Wednesday, October 10, 2007

The Witches of Dixie

It is not every day that one reads a book written by a witch and, in fact, The Witches of Dixie, by Laura Stamps, is a first for me (as far as I know, of course). Being only vaguely familiar with the concepts of Wicca and aware of the somewhat controversial range of opinion regarding the religion and those who practice it, I began the book hoping to learn what the life of a modern day witch is like and how it differs from my own. I was pleased to find that this is exactly what the book has on offer.

Stamps offers a glimpse into the lives of four women, all practitioners of Wicca, who are facing the same daily pressures and problems with which all of us contend. What is different about these women is the way that they deal with what life throws at them.

We meet Savannah Monroe who is suddenly faced with the fact that sales of the "magickal handbags" that she depends on for her income are slumping badly. There is Maylene Whitmire, a woman who comes to feel that she is having so little impact on the world that she is becoming invisible in the eyes of others. Mirabella Middleton, who has had a successful art career for years suddenly finds that a declining economy is taking a toll on the ability of galleries to sell her work. And, finally, there is Ravena Riley who is sadly watching her husband go through the midlife crisis that is threatening the very stability of their marriage.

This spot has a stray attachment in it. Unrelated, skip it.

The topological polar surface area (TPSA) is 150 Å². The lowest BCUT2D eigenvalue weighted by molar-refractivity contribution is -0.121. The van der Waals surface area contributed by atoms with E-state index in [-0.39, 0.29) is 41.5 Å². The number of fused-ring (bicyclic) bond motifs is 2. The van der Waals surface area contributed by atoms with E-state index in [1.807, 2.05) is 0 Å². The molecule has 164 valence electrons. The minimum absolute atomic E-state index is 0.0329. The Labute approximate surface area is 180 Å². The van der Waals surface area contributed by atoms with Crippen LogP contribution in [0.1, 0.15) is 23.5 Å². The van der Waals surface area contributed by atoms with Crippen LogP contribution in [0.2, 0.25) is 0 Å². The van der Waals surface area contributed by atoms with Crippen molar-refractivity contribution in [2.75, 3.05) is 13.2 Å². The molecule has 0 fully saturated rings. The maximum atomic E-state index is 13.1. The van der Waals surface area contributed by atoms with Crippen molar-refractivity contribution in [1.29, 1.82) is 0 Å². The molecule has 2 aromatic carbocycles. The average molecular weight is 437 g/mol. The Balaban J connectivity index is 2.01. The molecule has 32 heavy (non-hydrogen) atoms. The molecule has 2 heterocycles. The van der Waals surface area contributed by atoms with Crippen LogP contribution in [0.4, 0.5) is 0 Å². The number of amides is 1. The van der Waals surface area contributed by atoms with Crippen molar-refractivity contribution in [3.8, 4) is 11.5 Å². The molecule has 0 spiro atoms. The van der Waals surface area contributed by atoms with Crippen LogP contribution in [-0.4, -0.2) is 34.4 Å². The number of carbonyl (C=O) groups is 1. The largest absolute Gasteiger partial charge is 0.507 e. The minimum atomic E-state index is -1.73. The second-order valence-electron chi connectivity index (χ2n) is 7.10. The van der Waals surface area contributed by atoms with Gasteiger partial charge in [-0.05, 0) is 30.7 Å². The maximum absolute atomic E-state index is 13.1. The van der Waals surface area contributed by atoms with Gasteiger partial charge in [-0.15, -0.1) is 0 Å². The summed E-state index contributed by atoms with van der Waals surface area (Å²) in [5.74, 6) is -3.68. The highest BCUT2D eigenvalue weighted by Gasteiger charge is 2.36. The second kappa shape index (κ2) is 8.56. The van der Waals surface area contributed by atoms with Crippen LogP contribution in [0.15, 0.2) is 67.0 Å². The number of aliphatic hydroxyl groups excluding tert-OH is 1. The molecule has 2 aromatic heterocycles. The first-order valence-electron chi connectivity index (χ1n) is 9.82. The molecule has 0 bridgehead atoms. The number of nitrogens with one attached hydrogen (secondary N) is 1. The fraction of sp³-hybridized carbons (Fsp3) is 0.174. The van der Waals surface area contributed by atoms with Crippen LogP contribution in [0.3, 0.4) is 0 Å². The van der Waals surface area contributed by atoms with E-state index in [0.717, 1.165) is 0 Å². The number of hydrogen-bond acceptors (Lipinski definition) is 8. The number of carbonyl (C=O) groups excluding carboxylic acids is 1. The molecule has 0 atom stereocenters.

What all of these women have in common is their close relationship to nature and the spells and rituals that are part of Wicca. They are White Witches and they know where to go to get the help that they need. As Ravena once explained to her husband, "A White Witch worships the feminine aspects of the Divine...Someone who desires a magickal life, following a code that instructs every thought and spell to work for the good of all."

Each woman begins to solve the problems facing her by using the real spells, chants and rituals included throughout the book. As each ultimately conquers the worst that she is faced with, the reader is left with a clear understanding of the principles of Wicca and those who practice it in the twenty-first century. It is a fascinating look into a lifestyle of which most of us know very little, and understand even less.

Rated at: 3.5

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